From the mid-1960s to the late '80s, Saul and Elaine moved away from main titles to focus on filmmaking and their children. About this time away from title design, Saul said:
Elaine and I feel we are there to serve the film and to approach the task with a sense of responsibility. We saw a lot of pyrotechnics and fun and games and I suppose we lost interest. At the same time, an increasing number of directors now sought to open their own films in ambitious ways rather than hire someone else to do it. Whatever the reasons, the result was "Fade Out." We did not worry about it: we had too many other interesting projects to get on with. Equally, because we still loved the process of making titles, we were happy to take it up again when asked. "Fade In"
In the 1980s, Saul and Elaine were rediscovered by James L. Brooks and Martin Scorsese, who had grown up admiring their film work. For Scorsese, Saul and Elaine Bass created title sequences for Goodfellas (1990), Cape Fear (1991), The Age of Innocence (1993), and Casino (1995), their last title sequence. This later work with Martin Scorsese saw the Basses move away from the optical techniques that Saul had pioneered and move into the use of computerized effects. The Basses' title sequences featured new and innovative methods of production and startling graphic design.
Screenwriter Nicholas Pileggi said of Saul and Elaine Bass, "You write a book of 300 to 400 pages and then you boil it down to a script of maybe 100 to 150 pages. Eventually you have the pleasure of seeing that the Basses have knocked you right out of the ballpark. They have boiled it down to four minutes flat."
In a sense, all modern opening title sequences that introduce the mood or theme of a film can be seen as a legacy of the Basses' innovative work. In particular, title sequences for some recent movies and television series, especially those whose setting is during the 1960s, have purposely emulated the graphic style of Saul Bass's animated sequences from the 1950s. Some examples of title sequences that pay homage to Bass's graphics and animated title sequences are Catch Me If You Can (2002), X-Men: First Class (2011), and the openings to the AMC series Mad Men and TBS's Conan.
Logos and other designs
Bass was responsible for some of the best-remembered, most iconic logos in North America, including both the Bell Telephone logo (1969) and successor AT&T globe (1983). Other well-known designs were Continental Airlines (1968), Dixie (1969) and United Airlines (1974). Later, he would produce logos for a number of Japanese companies as well.
Selected logos by Saul Bass and their respective dates (note that the links shown point to articles on the entities themselves, and not necessarily to the logos):
=AT&T Corporation (1969 and 1983)
=Avery International (1975)
=Boys & Girls Clubs of America (1978)
=Continental Airlines (1968)
=Frontier Airlines (1978)
=Fuller Paints (1962)
=Geffen Records (1980)
=General Foods (1984)
=Girl Scouts of the USA (1978)
=Japan Energy Corporation (1993)
=J. Paul Getty Trust (1993)
=Kibun Foods (1984)
=Kose Cosmetics (1991)
=Lawry's Foods (1959)
=Minami Sports (1991)
=Minolta (1978 and 1981)
=NCR Corporation (1996)
=Quaker Oats (1969)
=Rockwell International (1968)
=Security Pacific Bank (1966)
=United Airlines (1974)
=United Way (1972)
=US postage stamp, "Science and Industry" (1983)
=Warner Communications (1974)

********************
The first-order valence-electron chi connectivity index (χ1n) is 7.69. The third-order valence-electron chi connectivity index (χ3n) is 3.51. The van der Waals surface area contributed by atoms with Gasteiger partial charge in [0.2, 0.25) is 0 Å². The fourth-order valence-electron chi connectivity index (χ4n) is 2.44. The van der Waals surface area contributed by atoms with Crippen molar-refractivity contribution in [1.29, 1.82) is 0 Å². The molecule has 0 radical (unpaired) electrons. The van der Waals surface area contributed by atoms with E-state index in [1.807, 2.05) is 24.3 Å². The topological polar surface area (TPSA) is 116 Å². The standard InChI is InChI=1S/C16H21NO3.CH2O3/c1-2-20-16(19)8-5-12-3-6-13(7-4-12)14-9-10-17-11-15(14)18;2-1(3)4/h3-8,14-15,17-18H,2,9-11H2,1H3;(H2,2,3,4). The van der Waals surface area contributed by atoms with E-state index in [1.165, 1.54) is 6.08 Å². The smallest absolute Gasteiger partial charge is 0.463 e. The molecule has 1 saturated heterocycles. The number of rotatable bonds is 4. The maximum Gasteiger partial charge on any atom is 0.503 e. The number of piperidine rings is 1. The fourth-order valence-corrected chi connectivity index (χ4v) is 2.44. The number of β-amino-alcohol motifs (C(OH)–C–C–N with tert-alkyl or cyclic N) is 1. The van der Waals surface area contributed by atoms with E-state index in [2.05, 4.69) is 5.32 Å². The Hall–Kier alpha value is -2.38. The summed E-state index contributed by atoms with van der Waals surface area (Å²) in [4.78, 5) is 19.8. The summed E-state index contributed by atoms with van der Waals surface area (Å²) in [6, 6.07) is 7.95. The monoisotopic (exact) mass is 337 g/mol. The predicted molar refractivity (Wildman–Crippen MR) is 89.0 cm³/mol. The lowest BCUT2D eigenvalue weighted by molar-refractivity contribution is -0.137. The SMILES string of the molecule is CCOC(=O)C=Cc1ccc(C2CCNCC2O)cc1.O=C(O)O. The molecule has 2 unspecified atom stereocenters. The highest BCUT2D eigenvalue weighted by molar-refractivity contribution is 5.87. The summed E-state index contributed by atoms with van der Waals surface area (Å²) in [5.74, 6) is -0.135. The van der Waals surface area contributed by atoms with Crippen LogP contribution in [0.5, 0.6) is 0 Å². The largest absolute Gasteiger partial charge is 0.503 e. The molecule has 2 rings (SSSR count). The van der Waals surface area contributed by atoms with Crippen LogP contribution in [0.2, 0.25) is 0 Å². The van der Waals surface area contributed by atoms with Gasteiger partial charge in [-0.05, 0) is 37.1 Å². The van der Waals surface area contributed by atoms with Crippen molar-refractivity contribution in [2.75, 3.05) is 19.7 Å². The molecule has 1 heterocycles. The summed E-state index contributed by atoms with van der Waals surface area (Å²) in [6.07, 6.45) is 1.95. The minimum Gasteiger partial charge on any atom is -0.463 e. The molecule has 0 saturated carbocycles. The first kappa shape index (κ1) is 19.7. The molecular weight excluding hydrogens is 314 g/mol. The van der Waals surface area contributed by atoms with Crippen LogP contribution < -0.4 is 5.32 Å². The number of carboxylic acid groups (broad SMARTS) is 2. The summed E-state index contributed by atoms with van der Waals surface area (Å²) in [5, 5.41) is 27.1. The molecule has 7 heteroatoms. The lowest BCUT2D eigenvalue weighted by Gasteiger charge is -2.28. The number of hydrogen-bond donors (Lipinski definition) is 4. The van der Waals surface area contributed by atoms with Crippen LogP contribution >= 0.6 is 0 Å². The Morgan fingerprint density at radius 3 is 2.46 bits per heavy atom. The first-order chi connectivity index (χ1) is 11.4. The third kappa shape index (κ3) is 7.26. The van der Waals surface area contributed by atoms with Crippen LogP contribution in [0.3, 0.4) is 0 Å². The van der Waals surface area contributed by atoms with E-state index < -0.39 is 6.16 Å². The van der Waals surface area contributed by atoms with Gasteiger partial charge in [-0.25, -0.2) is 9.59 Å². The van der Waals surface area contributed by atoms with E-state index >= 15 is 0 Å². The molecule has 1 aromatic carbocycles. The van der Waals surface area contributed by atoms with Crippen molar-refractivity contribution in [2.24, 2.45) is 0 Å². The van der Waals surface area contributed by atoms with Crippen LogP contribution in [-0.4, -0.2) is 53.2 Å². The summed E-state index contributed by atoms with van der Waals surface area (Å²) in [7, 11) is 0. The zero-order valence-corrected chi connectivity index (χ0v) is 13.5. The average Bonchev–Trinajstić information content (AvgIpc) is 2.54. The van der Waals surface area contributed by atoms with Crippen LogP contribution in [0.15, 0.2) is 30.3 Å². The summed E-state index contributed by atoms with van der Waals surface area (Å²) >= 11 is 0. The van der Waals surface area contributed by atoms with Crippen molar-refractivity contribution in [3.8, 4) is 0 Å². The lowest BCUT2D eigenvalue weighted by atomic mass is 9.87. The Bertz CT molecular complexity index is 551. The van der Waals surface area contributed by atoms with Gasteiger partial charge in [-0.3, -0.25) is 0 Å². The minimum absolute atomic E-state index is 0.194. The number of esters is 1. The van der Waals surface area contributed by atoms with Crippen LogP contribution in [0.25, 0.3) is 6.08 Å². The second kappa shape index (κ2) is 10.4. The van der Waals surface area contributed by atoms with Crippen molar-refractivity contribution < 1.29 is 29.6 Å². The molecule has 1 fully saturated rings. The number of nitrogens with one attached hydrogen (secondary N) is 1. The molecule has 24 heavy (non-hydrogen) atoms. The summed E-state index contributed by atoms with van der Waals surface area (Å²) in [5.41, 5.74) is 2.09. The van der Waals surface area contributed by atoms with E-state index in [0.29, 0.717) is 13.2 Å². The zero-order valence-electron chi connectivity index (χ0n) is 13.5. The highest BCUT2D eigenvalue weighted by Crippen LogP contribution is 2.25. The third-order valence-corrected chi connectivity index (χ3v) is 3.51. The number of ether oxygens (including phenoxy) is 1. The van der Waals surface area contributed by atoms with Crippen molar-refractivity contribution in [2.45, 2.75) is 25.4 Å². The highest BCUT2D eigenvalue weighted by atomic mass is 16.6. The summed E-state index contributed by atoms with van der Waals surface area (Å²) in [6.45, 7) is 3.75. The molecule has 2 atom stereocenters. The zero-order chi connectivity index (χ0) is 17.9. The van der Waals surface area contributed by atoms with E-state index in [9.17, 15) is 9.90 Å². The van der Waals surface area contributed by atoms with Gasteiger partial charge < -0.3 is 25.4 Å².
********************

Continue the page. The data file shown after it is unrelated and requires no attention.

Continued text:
=Wesson Oil (1964)
An analysis of a sample of Bass's corporate logos in 2011 found them to have an unusual longevity. The most common cause of the end of a Bass corporate logo (in the selection analyzed) was the demise or merge of the company, rather than a corporate logo redesign. The average lifespan of a Bass logo is more than 34 years. In 2014, Frontier Airlines resurrected the stylized F logo originally designed for Frontier by Bass in 1978, and discontinued when the airlines when bankrupt in 1984.
Movie Posters ...
Saul Bass designed emblematic movie posters that transformed the visuals of film advertising. Before Bass's seminal poster for The Man with the Golden Arm (1955), movie posters were dominated by depictions of key scenes or characters from the film, often both juxtaposed with each other. Bass's posters, however, typically developed simplified, symbolic designs that visually communicated key essential elements of the film. For example, his poster for The Man with the Golden Arm, with a jagged arm and off-kilter typography, starkly communicates the protagonist's struggle with heroin addiction. Bass's iconic Vertigo (1958) poster, with its stylized figures sucked down into the nucleus of a spiral vortex, captures the anxiety and disorientation central to the film. His poster for Anatomy of a Murder (1959), featuring the silhouette of a corpse jarringly dissected into seven pieces, makes both a pun on the film's title and captures the moral ambiguities within which this court room drama is immersed.
He created some of his best known posters for films directed by Otto Preminger, Alfred Hitchcock, Billy Wilder, and Stanley Kubrick among others. His last commissioned film poster was created for Steven Spielberg's Schindler's List (1993), but it was never distributed. His poster work spanned five decades and inspired numerous other poster and graphic designers. Bass's film posters are characterized by a distinctive typography and minimalistic style.
Selected posters by Saul Bass, and their respective dates:
=Carmen Jones (1954)
=The Man with the Golden Arm (1955)
=Edge of the City (1956)
=Storm Center (1956)
=Love in the Afternoon (1957)
=Saint Joan (1957)
=Bonjour tristesse (1958)
=The Big Country (1958) (style b poster)
=Anatomy of a Murder (1959)
=The Magnificent Seven (1960) (design not used)
=One, Two, Three (1961)
=Advise & Consent (1962)
=It's a Mad, Mad, Mad, Mad World (1963)
=The Cardinal (1963)
=In Harm's Way (1964)
=Bunny Lake Is Missing (1965)
=The Firemen's Ball (1967)
=The Two of Us (1967)
=Why Man Creates (1968)
=Very Happy Alexander (1969)
The Shining poster designed by Bass (which he intended
to be red, but was changed by Stanley Kubrick to yellow)
=Such Good Friends (1971)
=Notes on the Popular Arts (1977)
=Bass on Titles (1978)
=The Human Factor (1979)
=The Solar Film (1979)
1980s and 1990s
=Schindler's List poster designed by Bass,
his last commissioned film poster (not distributed)